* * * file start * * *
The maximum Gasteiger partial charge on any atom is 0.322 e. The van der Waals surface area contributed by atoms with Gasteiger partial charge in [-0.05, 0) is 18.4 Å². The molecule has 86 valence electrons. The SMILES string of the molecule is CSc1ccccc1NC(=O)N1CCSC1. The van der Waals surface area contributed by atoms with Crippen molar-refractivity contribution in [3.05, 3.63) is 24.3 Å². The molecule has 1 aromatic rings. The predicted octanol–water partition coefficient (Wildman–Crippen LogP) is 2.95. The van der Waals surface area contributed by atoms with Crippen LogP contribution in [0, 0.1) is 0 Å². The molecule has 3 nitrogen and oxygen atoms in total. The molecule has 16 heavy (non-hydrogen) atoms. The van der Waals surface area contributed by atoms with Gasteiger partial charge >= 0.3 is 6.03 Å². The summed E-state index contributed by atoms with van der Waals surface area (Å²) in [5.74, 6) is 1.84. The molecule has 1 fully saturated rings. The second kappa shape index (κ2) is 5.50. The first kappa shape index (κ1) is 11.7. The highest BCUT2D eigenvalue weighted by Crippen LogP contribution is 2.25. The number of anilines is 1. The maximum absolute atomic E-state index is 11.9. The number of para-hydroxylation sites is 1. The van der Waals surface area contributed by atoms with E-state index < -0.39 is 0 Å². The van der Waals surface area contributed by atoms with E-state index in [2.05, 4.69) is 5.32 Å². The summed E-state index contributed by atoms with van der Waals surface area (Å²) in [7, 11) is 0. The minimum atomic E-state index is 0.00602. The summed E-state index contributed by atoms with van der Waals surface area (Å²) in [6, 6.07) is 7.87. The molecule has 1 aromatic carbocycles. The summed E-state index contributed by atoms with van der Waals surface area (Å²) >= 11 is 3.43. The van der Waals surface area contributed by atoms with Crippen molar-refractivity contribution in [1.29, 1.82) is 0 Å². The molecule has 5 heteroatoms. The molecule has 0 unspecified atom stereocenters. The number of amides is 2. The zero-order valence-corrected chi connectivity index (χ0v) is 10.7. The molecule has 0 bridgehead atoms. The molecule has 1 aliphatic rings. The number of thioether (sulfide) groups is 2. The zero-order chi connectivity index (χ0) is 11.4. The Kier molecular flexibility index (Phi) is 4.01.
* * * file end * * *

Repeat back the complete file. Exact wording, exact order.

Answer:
The maximum Gasteiger partial charge on any atom is 0.322 e. The van der Waals surface area contributed by atoms with Gasteiger partial charge in [-0.05, 0) is 18.4 Å². The molecule has 86 valence electrons. The SMILES string of the molecule is CSc1ccccc1NC(=O)N1CCSC1. The van der Waals surface area contributed by atoms with Crippen molar-refractivity contribution in [3.05, 3.63) is 24.3 Å². The molecule has 1 aromatic rings. The predicted octanol–water partition coefficient (Wildman–Crippen LogP) is 2.95. The van der Waals surface area contributed by atoms with Crippen LogP contribution in [0, 0.1) is 0 Å². The molecule has 3 nitrogen and oxygen atoms in total. The molecule has 16 heavy (non-hydrogen) atoms. The van der Waals surface area contributed by atoms with Gasteiger partial charge >= 0.3 is 6.03 Å². The summed E-state index contributed by atoms with van der Waals surface area (Å²) in [5.74, 6) is 1.84. The molecule has 1 fully saturated rings. The second kappa shape index (κ2) is 5.50. The first kappa shape index (κ1) is 11.7. The highest BCUT2D eigenvalue weighted by Crippen LogP contribution is 2.25. The number of anilines is 1. The maximum absolute atomic E-state index is 11.9. The number of para-hydroxylation sites is 1. The van der Waals surface area contributed by atoms with E-state index < -0.39 is 0 Å². The van der Waals surface area contributed by atoms with E-state index in [2.05, 4.69) is 5.32 Å². The summed E-state index contributed by atoms with van der Waals surface area (Å²) in [7, 11) is 0. The minimum atomic E-state index is 0.00602. The summed E-state index contributed by atoms with van der Waals surface area (Å²) in [6, 6.07) is 7.87. The molecule has 1 aromatic carbocycles. The summed E-state index contributed by atoms with van der Waals surface area (Å²) >= 11 is 3.43. The van der Waals surface area contributed by atoms with Crippen molar-refractivity contribution in [1.29, 1.82) is 0 Å². The molecule has 5 heteroatoms. The molecule has 0 unspecified atom stereocenters. The number of amides is 2. The zero-order valence-corrected chi connectivity index (χ0v) is 10.7. The molecule has 0 bridgehead atoms. The molecule has 1 aliphatic rings. The number of thioether (sulfide) groups is 2. The zero-order chi connectivity index (χ0) is 11.4. The Kier molecular flexibility index (Phi) is 4.01.